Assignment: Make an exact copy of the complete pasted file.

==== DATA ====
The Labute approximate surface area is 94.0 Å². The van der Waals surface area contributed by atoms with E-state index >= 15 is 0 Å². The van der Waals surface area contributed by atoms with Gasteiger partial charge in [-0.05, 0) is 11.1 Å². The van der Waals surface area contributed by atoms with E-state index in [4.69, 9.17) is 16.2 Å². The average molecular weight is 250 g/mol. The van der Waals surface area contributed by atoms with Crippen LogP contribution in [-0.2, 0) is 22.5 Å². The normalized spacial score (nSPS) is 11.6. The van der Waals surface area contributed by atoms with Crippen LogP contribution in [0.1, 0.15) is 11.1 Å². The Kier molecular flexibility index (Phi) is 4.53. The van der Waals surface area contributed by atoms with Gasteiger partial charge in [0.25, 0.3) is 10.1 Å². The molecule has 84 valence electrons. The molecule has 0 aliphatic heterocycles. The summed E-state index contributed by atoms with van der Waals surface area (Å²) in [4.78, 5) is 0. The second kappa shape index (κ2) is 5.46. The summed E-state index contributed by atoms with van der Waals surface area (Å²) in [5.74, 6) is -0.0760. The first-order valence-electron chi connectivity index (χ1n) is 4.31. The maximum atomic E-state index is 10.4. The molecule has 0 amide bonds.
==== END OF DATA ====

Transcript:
The Labute approximate surface area is 94.0 Å². The van der Waals surface area contributed by atoms with E-state index >= 15 is 0 Å². The van der Waals surface area contributed by atoms with Gasteiger partial charge in [-0.05, 0) is 11.1 Å². The van der Waals surface area contributed by atoms with E-state index in [4.69, 9.17) is 16.2 Å². The average molecular weight is 250 g/mol. The van der Waals surface area contributed by atoms with Crippen LogP contribution in [-0.2, 0) is 22.5 Å². The normalized spacial score (nSPS) is 11.6. The van der Waals surface area contributed by atoms with Crippen LogP contribution in [0.1, 0.15) is 11.1 Å². The Kier molecular flexibility index (Phi) is 4.53. The van der Waals surface area contributed by atoms with Gasteiger partial charge in [0.25, 0.3) is 10.1 Å². The molecule has 84 valence electrons. The molecule has 0 aliphatic heterocycles. The summed E-state index contributed by atoms with van der Waals surface area (Å²) in [4.78, 5) is 0. The second kappa shape index (κ2) is 5.46. The summed E-state index contributed by atoms with van der Waals surface area (Å²) in [5.74, 6) is -0.0760. The first-order valence-electron chi connectivity index (χ1n) is 4.31. The maximum atomic E-state index is 10.4. The molecule has 0 amide bonds.